LSA Protected Mode Troubleshooting Tips for Windows Server 2012 R2 and Windows 8.1
I need help with LSA protected mode. How do I enable auditing and do other troubleshooting?
In my previous Ask an Admin post, I described the new LSA protected mode in Windows Server 2012 R2 and Windows 8.1, how it works, and how to enable the setting. LSA protected mode is not turned on out-of-the-box, except in Windows 8.1 RT where it cannot be disabled because it may cause compatibility issues with some third-party applications, such as smart card drivers or self-service password reset applications.
In this article, I’ll describe how to enable auditing so you can identify drivers or plug-ins that fail to load in LSA protected mode.
LSA Protected Mode Requirements
There are a couple of requirements that LSA drivers and plug-ins must comply with to work with protected mode:
- The driver or plug-in must be digitally signed by Microsoft through the WHQL program.
- All drivers and plug-ins must be developed according to Microsoft Security Development Lifecycle (SDL) best practices.
Turn On Auditing for LSA Plug-ins and Drivers That Fail to Load
In the example, we’ll configure LSA auditing on computers in your domain. You don’t need to enable LSA protected mode itself; if an LSA driver or plug-in doesn’t meet the necessary requirements for protected mode, an event will be logged but the driver or plug-in will not be blocked from loading.
Say Goodbye to Traditional PC Lifecycle Management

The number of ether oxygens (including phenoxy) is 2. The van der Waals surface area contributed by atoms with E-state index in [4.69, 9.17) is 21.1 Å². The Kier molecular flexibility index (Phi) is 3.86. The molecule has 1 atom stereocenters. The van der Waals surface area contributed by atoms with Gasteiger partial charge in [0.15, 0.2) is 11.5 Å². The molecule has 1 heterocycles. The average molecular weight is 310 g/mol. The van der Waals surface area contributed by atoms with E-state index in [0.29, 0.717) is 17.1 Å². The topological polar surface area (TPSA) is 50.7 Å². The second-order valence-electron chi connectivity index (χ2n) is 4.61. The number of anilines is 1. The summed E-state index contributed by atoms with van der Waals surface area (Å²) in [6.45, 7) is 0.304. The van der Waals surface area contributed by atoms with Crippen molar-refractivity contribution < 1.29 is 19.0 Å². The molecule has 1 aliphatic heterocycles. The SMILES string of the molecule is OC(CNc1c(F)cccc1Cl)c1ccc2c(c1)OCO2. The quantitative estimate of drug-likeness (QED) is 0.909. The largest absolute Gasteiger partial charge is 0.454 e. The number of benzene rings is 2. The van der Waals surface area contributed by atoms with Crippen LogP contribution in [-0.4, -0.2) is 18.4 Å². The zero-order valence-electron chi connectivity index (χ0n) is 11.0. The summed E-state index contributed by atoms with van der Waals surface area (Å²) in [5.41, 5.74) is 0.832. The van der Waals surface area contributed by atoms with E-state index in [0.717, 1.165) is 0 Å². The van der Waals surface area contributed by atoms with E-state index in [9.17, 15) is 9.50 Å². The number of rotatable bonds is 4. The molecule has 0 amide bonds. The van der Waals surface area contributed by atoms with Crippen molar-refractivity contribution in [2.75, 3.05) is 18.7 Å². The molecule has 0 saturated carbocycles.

Traditional IT tools, including Microsoft SCCM, Ghost Solution Suite, and KACE, often require considerable custom configurations by T3 technicians (an expensive and often elusive IT resource) to enable management of a hybrid onsite + remote workforce. In many cases, even with the best resources, organizations are finding that these on-premise tools simply cannot support remote endpoints consistently and reliably due to infrastructure limitations.
Log on to a Windows Server 2012 R2 domain controller with an account that has permission to create and link Group Policy Objects (GPOs):
- Open the Group Policy Management Console (GPMC) from the Start menu.
- In the left pane of GPMC, expand your AD forest and domain.
- Right-click the Group Policy Objects folder and select New from the menu.
- In the New GPO dialog, name the GPO Audit LSA and click OK.
- Click the Group Policy Objects folder in the left pane.
- Right-click the new GPO in the right pane of GPMC and select Edit from the menu.
- In the Group Policy Management Editor window, expand Computer Configuration > Preferences > Windows Settings.
- Right-click Registry, and then select New > Registry Item from the menu.
- In the New Registry Properties dialog, click HKEY_LOCAL_MACHINE under Hive.
- In the Key Path box, type SOFTWARE\Microsoft\Windows NT\CurrentVersion\Image File Execution Options\lsass.exe
- Type AuditLevel in the Value name box.
- Select REG_DWORD in the Value type drop-down menu.
- Type 1 in the Value data box and click OK.
- Close the Group Policy Management Editor window.
- In the left pane of GPMC, right-click your AD domain or an Organizational Unit, and select Link an Existing GPO here from the menu.
- In the Select GPO dialog, choose the Audit LSA GPO and click OK.
What to Look For in the Event Log
Once the Group Policy has applied to a machine in scope, you can check in the machine’s Event Viewer for any potential problems loading LSA drivers or plug-ins in protected mode.
- Open Event Viewer from the Start screen.
- Navigate in the left pane to the Operational log under Applications and Services Logs > Microsoft > Windows > CodeIntegrity.
- In the Operational log, search for Event IDs 3065 and 3066.
Event ID 3065 shows that the driver or plug-in didn’t comply with SDL best practices for Shared Sections. Event ID 3066 indicates that a plug-in or driver didn’t pass a code integrity check because it wasn’t signed by Microsoft.
In a large environment, you might want to set up Event Forwarding to collect the logs from multiple computers in a central location for convenience.